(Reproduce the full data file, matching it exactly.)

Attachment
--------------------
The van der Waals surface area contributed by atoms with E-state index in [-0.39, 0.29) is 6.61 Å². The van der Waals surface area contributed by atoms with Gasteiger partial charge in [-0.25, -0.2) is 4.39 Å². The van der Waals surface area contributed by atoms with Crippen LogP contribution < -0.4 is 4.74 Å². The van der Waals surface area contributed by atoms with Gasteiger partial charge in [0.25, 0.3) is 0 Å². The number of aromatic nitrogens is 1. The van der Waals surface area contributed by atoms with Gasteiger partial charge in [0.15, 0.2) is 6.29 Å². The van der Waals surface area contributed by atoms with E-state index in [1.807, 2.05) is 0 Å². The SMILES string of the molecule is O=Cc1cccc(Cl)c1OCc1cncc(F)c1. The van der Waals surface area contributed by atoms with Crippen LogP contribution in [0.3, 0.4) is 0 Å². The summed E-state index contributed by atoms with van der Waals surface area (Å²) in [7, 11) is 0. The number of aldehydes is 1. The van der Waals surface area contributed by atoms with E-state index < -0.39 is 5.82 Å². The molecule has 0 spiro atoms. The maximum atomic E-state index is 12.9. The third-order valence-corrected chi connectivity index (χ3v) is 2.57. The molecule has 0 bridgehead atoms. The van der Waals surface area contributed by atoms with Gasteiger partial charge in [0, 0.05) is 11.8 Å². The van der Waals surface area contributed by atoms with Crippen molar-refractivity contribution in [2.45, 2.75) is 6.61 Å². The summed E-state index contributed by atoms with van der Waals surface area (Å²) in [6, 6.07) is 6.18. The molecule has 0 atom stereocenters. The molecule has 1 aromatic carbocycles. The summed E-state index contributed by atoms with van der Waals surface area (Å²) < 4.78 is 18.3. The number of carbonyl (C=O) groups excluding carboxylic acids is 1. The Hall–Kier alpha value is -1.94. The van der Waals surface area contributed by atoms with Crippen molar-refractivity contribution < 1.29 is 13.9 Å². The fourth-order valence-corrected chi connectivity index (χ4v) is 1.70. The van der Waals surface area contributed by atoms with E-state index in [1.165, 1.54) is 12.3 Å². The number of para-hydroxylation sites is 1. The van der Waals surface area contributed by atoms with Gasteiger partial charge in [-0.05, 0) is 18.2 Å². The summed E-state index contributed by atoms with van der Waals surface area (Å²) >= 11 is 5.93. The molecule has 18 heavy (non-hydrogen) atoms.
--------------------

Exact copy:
The van der Waals surface area contributed by atoms with E-state index in [-0.39, 0.29) is 6.61 Å². The van der Waals surface area contributed by atoms with Gasteiger partial charge in [-0.25, -0.2) is 4.39 Å². The van der Waals surface area contributed by atoms with Crippen LogP contribution < -0.4 is 4.74 Å². The van der Waals surface area contributed by atoms with Gasteiger partial charge in [0.25, 0.3) is 0 Å². The number of aromatic nitrogens is 1. The van der Waals surface area contributed by atoms with Gasteiger partial charge in [0.15, 0.2) is 6.29 Å². The van der Waals surface area contributed by atoms with E-state index in [1.807, 2.05) is 0 Å². The SMILES string of the molecule is O=Cc1cccc(Cl)c1OCc1cncc(F)c1. The van der Waals surface area contributed by atoms with Crippen LogP contribution in [0.3, 0.4) is 0 Å². The summed E-state index contributed by atoms with van der Waals surface area (Å²) in [7, 11) is 0. The number of aldehydes is 1. The van der Waals surface area contributed by atoms with E-state index < -0.39 is 5.82 Å². The molecule has 0 spiro atoms. The maximum atomic E-state index is 12.9. The third-order valence-corrected chi connectivity index (χ3v) is 2.57. The molecule has 0 bridgehead atoms. The van der Waals surface area contributed by atoms with Gasteiger partial charge in [0, 0.05) is 11.8 Å². The van der Waals surface area contributed by atoms with Crippen molar-refractivity contribution in [2.45, 2.75) is 6.61 Å². The summed E-state index contributed by atoms with van der Waals surface area (Å²) in [6, 6.07) is 6.18. The molecule has 0 atom stereocenters. The molecule has 1 aromatic carbocycles. The summed E-state index contributed by atoms with van der Waals surface area (Å²) < 4.78 is 18.3. The number of carbonyl (C=O) groups excluding carboxylic acids is 1. The Hall–Kier alpha value is -1.94. The van der Waals surface area contributed by atoms with Crippen molar-refractivity contribution < 1.29 is 13.9 Å². The fourth-order valence-corrected chi connectivity index (χ4v) is 1.70. The van der Waals surface area contributed by atoms with E-state index in [1.165, 1.54) is 12.3 Å². The number of para-hydroxylation sites is 1. The van der Waals surface area contributed by atoms with Gasteiger partial charge in [-0.05, 0) is 18.2 Å². The summed E-state index contributed by atoms with van der Waals surface area (Å²) >= 11 is 5.93. The molecule has 18 heavy (non-hydrogen) atoms.